At a young age, I realized that my weekly or monthly allowance could be extended because of typhoons. I once had two board mates who were sisters: Mana Villa and Mana Hera. It was from them that I learned techniques on how to stretch a meager allowance. For example, rice when added with more water increases in volume. It becomes porridge. The result is that the supply of rice and money can be extended to a few more days. If we had extra budget, we added tabliya (native chocolate made from cocoa) and sugar. With these additional ingredients, the porridge becomes sampurado or chocolate rice porridge. It was also Mana Villa and Mana Hera who taught me that aside from milk, there’s another ingredient that can be added to sampurado. “Ato lunupan,” they told me. Indeed: sampurado with lunop, i.e., coconut milk, is thicker and creamier and more delicious. Hence, sampurado has since then become my favorite especially during typhoons.
In 1999, when I was a newly-wed bride, I stayed in a sitio in Leyte. This was located at the foot of a mountain. From the main road, I had to walk one and a half kilometers to reach the community. My husband was a community organizer; hence, he had to work closely with the farmers. We were renting a house near the river, i.e., Tubod River. During dry season, the river was dry because the water supply was utilized for irrigation in the nearby barangays.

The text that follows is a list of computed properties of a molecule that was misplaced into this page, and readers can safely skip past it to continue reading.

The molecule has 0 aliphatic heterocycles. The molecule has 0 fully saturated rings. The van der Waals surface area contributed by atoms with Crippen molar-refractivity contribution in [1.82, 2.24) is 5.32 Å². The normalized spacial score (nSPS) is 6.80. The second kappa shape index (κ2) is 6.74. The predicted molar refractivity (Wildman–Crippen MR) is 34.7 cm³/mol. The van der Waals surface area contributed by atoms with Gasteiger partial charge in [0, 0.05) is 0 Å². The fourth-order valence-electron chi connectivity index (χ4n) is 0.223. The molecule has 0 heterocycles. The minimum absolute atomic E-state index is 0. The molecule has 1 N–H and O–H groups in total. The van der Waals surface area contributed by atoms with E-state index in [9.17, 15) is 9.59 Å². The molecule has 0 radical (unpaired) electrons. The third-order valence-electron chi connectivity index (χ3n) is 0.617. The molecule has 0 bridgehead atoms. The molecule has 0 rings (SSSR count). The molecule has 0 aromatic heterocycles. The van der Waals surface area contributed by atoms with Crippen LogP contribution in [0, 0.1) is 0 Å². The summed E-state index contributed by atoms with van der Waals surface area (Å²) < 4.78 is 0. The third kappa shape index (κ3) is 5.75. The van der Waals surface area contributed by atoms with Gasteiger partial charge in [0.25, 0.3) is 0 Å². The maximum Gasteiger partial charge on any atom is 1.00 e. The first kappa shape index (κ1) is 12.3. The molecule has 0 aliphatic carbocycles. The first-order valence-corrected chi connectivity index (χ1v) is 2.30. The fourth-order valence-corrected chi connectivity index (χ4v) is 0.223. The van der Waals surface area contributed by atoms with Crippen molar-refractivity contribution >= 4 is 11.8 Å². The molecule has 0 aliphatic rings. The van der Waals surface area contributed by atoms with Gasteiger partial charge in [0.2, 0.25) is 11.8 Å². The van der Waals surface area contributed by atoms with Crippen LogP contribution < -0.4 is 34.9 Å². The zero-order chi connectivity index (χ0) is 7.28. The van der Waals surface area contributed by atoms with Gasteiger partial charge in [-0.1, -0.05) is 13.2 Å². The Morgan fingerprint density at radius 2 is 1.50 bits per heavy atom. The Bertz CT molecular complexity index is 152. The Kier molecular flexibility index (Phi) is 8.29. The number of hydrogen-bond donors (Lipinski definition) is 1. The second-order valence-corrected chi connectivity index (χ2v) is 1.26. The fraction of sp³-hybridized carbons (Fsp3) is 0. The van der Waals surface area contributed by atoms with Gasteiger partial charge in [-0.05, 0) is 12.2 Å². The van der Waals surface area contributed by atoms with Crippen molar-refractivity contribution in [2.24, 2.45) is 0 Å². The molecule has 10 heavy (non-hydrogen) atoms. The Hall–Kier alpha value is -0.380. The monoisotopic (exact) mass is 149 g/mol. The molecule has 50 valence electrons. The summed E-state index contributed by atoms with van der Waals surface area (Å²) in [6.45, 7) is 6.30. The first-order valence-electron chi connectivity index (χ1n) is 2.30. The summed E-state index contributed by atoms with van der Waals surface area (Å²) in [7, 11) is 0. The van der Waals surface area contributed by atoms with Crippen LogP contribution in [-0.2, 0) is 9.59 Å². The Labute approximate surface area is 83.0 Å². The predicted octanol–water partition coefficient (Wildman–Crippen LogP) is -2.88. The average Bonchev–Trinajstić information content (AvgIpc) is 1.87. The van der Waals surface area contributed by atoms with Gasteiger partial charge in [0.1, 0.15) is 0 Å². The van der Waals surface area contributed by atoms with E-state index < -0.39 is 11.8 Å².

The house had two bedrooms. Since neither of the rooms could accommodate two persons, we slept in the living room. A young boy was living with us: he was abandoned by his parents and we were the ones who sent him to high school. He slept in one of the bedrooms. It was a very basic sleeping quarter, and only a curtain served as its door. Any movement and noise outside could be heard from that room. It followed that our activities were restricted and limited.
During those years, my inhibitions vanished during typhoons. There were swinging movements in the living room as the branches of the coconuts lining outside of the house swayed in all directions. There was noise that was as wild as the heavy pouring rain and the strong rushing water of Tubod River.
Everything changed when I became a mother. My own needs were no longer my top priority.